Muslims For Nader/Camejo

A blog on the Nader/Camejo 2004 Presidential campaigen - exposing the racket of the two corporate parties - with a special focus on issues of concerns for Muslims. This blog is UNOFFICIAL and is NOT endorsed by the official Nader for 2004 presidential campaigen. Blog update daily and several times a day - come back often! Contact: muslimfornader@yahoo.com

Monday, August 23, 2004

Policy Issue: Civil Rights

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Jess Ghannam, president of
the American-Arab Anti-Discrimination Committee in San Francisco , in a recent article, speaks out against hate speech and hate crimes:

It has become fashionable to hate in America. Even in cities known for their liberal and progressive views, hate speech is promoted and supported in the media. Bellicose rhetoric streams out of Washington on a daily basis, proclaiming that "we are engaged in a war on terror" and that "our safety as Americans is in danger."

The targets of these rants are Arabs and Muslims, wherever we live, work and worship. Culturally we are consumed by the "war on terror" and its foreign and domestic manifestations. On the international scene, there are the massive assaults and occupations of Afghanistan and Iraq, as well as political provocations toward Syria, Iran and Palestinians. On the domestic front, we have the Patriot Act, with its secret detentions, profiling of Arab Americans and Muslims and the aggressive activities of the FBI. Read more here

Jess Ghannam also spoke at a Nader/Camejo rally in San Francisco - click here to view the video (broadband only).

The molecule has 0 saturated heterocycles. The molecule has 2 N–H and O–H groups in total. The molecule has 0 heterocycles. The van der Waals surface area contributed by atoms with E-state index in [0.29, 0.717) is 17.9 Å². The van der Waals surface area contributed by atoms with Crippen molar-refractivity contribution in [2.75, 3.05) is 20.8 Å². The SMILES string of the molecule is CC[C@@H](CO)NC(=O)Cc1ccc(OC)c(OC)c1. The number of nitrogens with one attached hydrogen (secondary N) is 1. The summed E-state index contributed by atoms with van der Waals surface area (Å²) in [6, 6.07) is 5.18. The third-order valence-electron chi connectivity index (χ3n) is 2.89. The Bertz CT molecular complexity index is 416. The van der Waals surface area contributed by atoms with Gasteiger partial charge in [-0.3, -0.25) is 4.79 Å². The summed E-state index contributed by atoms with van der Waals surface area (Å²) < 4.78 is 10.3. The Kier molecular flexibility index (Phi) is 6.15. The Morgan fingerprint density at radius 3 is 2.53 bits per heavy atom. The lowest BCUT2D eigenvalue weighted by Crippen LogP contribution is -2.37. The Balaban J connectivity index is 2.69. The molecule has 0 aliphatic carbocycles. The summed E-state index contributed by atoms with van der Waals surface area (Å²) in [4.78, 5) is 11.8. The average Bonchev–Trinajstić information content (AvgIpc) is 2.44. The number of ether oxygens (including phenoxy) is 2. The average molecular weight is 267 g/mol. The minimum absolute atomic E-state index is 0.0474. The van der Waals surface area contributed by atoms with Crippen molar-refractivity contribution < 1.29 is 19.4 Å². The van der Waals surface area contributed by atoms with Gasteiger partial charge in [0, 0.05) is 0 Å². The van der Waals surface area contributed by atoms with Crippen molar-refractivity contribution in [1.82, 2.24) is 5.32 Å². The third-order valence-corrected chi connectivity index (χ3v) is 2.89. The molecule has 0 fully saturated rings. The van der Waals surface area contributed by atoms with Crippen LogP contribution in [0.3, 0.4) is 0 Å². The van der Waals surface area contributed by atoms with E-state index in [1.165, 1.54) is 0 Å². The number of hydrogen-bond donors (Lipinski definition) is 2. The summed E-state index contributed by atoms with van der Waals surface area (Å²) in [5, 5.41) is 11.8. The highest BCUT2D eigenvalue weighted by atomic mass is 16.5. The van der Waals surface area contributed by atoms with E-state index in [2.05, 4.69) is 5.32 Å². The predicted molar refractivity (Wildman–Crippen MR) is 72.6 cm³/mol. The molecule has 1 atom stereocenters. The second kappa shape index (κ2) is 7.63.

Greg Bates, author of Ralph's Revolt, also has an excellent article on Racial Profiling and National Security.

Racial profiling is back. Not that it ever left. But for a time it was unacceptable for commentators to argue that law enforcement should target suspects based on skin color. Today, it's the edgy thing to advocate. This isn't racism, the claim goes, but expediency in the post-911 world.

Of course, it's always the appeal to higher values that allows racism to flourish. Prior to the civil rights movement, for example, many advocates of segregation claimed it was in the best interests of everyone. Blacks benefited from and wanted the system, it was argued. And today, it's easy to see the comparable argument about universal benefits for racial profiling of, say, airline passengers: everyone, even those targeted, is safer when those who fit the profile of a terrorist are subject to increased search. Read more here

The Nader/Camejo campaign has made civil rights a central issue, and in a policy press release calls for passage of a end racial profiling bill, opposing the extension of the Patriots Act (due to expire in 2005) , and a congressional hearing to examine the impact of rules enacted after 9/11 on security and civil liberties.

The campaign calls for:

Passage of the End Racial Profiling Act, championed by Congressman John Conyers, Jr. in the House and Senator Russell Feingold in the Senate, that would dissuade law enforcement from engaging in profiling by requiring collection of race data, and providing legal options to victims of racial profiling.

The Department of Justice to implement regulatory and procedural reforms suggested by its own Office of Inspector General designed to restore constitutional protections in government investigations and handling of detainees.

Congressional hearings on post 9-11 rules and procedures enacted by the Bush Administration in order to examine their impact on security and civil liberties.

Oppose the extension of provisions of the USA PATRIOT Act that are set to expire in 2005. Reinstate the policy of the United States Federal Communications Commission that became known as the "Fairness Doctrine" ­ an attempt to ensure that coverage of controversial public issues by a broadcast station be balanced and fair.

Read more here


These issues are not new, African Americans, Mexican and Central Americans have long experienced racial profiling in the United States. We must find solidarity around this issue because when people are profiled based on their color, religion, ethnicity, all of us lose out. And our society becomes one based on fear - instead, lets find ways to build a democratic society based on peace and justice.